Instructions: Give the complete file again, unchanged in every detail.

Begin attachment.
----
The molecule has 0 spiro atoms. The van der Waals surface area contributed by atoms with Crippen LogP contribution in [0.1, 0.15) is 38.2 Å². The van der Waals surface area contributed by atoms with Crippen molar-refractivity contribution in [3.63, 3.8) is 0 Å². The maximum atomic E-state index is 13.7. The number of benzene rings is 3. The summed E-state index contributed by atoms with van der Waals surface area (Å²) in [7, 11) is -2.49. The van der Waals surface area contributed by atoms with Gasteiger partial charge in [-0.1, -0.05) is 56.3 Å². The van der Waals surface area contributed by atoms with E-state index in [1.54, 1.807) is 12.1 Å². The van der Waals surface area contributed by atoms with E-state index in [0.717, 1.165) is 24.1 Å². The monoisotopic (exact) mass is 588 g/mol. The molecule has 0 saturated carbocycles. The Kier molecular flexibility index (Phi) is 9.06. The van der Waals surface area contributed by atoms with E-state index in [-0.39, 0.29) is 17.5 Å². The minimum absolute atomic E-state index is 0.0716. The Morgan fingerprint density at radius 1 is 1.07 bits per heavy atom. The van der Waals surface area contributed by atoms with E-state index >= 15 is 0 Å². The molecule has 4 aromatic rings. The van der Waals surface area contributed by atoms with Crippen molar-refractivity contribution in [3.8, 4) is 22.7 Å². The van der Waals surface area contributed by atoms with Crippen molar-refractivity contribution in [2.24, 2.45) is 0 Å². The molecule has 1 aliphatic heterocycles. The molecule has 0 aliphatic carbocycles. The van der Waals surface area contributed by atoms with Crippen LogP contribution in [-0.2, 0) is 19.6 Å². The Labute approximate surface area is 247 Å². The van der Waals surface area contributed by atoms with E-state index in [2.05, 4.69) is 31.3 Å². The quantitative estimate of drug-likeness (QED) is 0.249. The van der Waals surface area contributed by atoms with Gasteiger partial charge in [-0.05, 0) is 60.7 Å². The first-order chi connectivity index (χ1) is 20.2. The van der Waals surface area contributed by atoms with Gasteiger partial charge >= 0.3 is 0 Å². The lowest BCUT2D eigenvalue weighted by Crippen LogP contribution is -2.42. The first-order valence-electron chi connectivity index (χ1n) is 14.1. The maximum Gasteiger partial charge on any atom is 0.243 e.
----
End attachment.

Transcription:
The molecule has 0 spiro atoms. The van der Waals surface area contributed by atoms with Crippen LogP contribution in [0.1, 0.15) is 38.2 Å². The van der Waals surface area contributed by atoms with Crippen molar-refractivity contribution in [3.63, 3.8) is 0 Å². The maximum atomic E-state index is 13.7. The number of benzene rings is 3. The summed E-state index contributed by atoms with van der Waals surface area (Å²) in [7, 11) is -2.49. The van der Waals surface area contributed by atoms with Gasteiger partial charge in [-0.1, -0.05) is 56.3 Å². The van der Waals surface area contributed by atoms with E-state index in [1.54, 1.807) is 12.1 Å². The van der Waals surface area contributed by atoms with E-state index in [0.717, 1.165) is 24.1 Å². The monoisotopic (exact) mass is 588 g/mol. The molecule has 0 saturated carbocycles. The Kier molecular flexibility index (Phi) is 9.06. The van der Waals surface area contributed by atoms with E-state index in [-0.39, 0.29) is 17.5 Å². The minimum absolute atomic E-state index is 0.0716. The Morgan fingerprint density at radius 1 is 1.07 bits per heavy atom. The van der Waals surface area contributed by atoms with E-state index >= 15 is 0 Å². The molecule has 4 aromatic rings. The van der Waals surface area contributed by atoms with Crippen molar-refractivity contribution in [3.8, 4) is 22.7 Å². The van der Waals surface area contributed by atoms with Crippen molar-refractivity contribution in [2.24, 2.45) is 0 Å². The molecule has 1 aliphatic heterocycles. The molecule has 0 aliphatic carbocycles. The van der Waals surface area contributed by atoms with Crippen LogP contribution in [-0.2, 0) is 19.6 Å². The Labute approximate surface area is 247 Å². The van der Waals surface area contributed by atoms with E-state index in [2.05, 4.69) is 31.3 Å². The quantitative estimate of drug-likeness (QED) is 0.249. The van der Waals surface area contributed by atoms with Gasteiger partial charge in [-0.05, 0) is 60.7 Å². The first-order chi connectivity index (χ1) is 20.2. The van der Waals surface area contributed by atoms with Gasteiger partial charge >= 0.3 is 0 Å². The lowest BCUT2D eigenvalue weighted by Crippen LogP contribution is -2.42. The first-order valence-electron chi connectivity index (χ1n) is 14.1. The maximum Gasteiger partial charge on any atom is 0.243 e.